South Arapaho Peak
Skywalker Couloir from 4th of July TH
Saturday June 14, 2008
I got myself on the road by 4:00AM under clear & starry skies. I drove out Route 36 from Louisville and into Boulder to Canyon Blvd via Broadway from the Baseline exit. Very few cars on the road this early on a Saturday and the drive up Boulder Canyon went smoothly. Nederland was still asleep as I rounded the rotary and headed towards Eldora ski area. Took the right hand turn to Eldora then proceeded past the High School, Eldora, Hessie TH and on to the 4th of July TH where there were lots of people camping but everybody was still asleep.
With a westerly breeze already starting to blow and the skies lightening by the minute I made ready my day pack, donned my gaiters and started up the trail at 5:40AM. I saw two single hikers and a group of four heading up the trail ahead of me, all with skis on their backs. The trail gains elevation gradually via a few short switchbacks then proceeds due west through the forest. Many sections had snow drifts covering the trail and I lost the trail a couple of times along the way and made a wrong turn towards Diamond Lake at the sign not realizing I should have gone to the right. I quickly corrected my error after seeing people on a trail above me and retraced my steps until I was back heading towards Arapaho Pass.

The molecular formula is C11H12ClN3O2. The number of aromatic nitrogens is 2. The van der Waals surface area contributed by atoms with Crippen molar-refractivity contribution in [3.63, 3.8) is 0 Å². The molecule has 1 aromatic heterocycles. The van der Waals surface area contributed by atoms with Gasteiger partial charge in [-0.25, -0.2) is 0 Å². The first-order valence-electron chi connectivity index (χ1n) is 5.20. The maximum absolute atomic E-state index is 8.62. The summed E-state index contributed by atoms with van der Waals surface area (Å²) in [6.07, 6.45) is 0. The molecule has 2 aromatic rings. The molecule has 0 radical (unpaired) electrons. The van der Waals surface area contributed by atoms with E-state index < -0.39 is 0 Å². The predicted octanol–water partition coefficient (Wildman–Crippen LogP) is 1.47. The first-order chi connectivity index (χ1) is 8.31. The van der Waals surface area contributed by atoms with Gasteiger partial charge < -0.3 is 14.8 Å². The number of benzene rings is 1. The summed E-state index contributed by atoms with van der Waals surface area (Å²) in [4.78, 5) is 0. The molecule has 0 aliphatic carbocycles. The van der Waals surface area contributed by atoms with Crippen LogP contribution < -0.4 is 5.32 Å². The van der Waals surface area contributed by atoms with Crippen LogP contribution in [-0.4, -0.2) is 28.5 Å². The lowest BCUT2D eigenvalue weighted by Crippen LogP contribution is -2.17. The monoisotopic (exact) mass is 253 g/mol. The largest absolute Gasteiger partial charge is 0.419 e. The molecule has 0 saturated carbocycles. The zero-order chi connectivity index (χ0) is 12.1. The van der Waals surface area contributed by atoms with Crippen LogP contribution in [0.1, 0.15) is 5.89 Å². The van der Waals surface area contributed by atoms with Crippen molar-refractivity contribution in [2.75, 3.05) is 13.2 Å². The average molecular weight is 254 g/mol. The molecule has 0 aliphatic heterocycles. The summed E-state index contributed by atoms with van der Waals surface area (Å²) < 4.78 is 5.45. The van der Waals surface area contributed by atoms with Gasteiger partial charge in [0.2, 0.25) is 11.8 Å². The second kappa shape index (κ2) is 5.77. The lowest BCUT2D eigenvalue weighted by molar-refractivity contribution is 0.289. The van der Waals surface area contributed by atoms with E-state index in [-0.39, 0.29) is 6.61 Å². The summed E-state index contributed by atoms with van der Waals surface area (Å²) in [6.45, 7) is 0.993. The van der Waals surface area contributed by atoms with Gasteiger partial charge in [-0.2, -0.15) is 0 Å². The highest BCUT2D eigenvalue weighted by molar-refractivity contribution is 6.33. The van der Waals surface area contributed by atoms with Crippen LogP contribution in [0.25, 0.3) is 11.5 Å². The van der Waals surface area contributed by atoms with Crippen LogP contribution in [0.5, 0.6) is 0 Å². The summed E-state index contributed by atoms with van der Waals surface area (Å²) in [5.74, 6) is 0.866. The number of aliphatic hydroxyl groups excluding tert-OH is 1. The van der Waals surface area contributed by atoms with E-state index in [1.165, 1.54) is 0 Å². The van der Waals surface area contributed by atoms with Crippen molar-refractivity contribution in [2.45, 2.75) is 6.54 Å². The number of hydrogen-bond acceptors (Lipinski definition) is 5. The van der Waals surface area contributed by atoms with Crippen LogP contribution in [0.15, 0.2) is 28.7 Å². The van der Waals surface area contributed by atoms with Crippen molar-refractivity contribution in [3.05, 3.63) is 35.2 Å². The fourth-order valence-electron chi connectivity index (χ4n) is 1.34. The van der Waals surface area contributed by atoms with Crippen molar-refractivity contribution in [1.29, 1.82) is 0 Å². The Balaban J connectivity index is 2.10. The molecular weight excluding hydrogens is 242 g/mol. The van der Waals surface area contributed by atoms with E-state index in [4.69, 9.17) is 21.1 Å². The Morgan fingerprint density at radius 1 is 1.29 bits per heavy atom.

Dawn was breaking sunny against the snow-covered easterly facing peaks of the Indian Peaks Wilderness and the wind kept things rather cool heading up the trail to the abandoned 4th of July mine. I saw a group of hikers huddled in a small pocket getting relief from the wind in what little remained of the forest. I crossed a small creek and came to a sign that pointed right for Arapaho Pass near the old mine where all that remains is a rusted-out boiler sitting on top of a couple of mounds of tailings. Here the trail totally disappeared under drifted snows and South Arapaho peak dominates the view to the right. I climbed up to the old boiler and tried to get my bearings from this higher vantage. Skywalker Coulior was plainly visible with several people well up on the steep, snowy chute in the morning shade.
I could immediately see that route finding was going to be a chore as there were really no references as to where the trail was. I crossed a snowy clearing and walked along a small thawing creek and made my way along some rocks and snow as I made my way through the bushes as best I could and out above tree line. I walked across the rocks and tundra directly to where the very bottom of the couloir begins. I know that walking on the tundra is “verboten” however I didn’t feel that I was leaving anymore of a footprint than a herd of deer, sheep, or goats; and so this day would be.
I had fitted my crampons at the house the night before and “aerated” the lawn a bit, but soon found I had some real problems as the left one fell off once and the right one twice before a finally got things stable. Walking on angled snow is the only true measure as to how things fit and I spent about 30 mins total before I was confident they’d stay put, which they did throughout the climb, thank goodness. Up the coulior I went on perfectly hard-packed snow with my ice axe in hand, a first true attempt for me.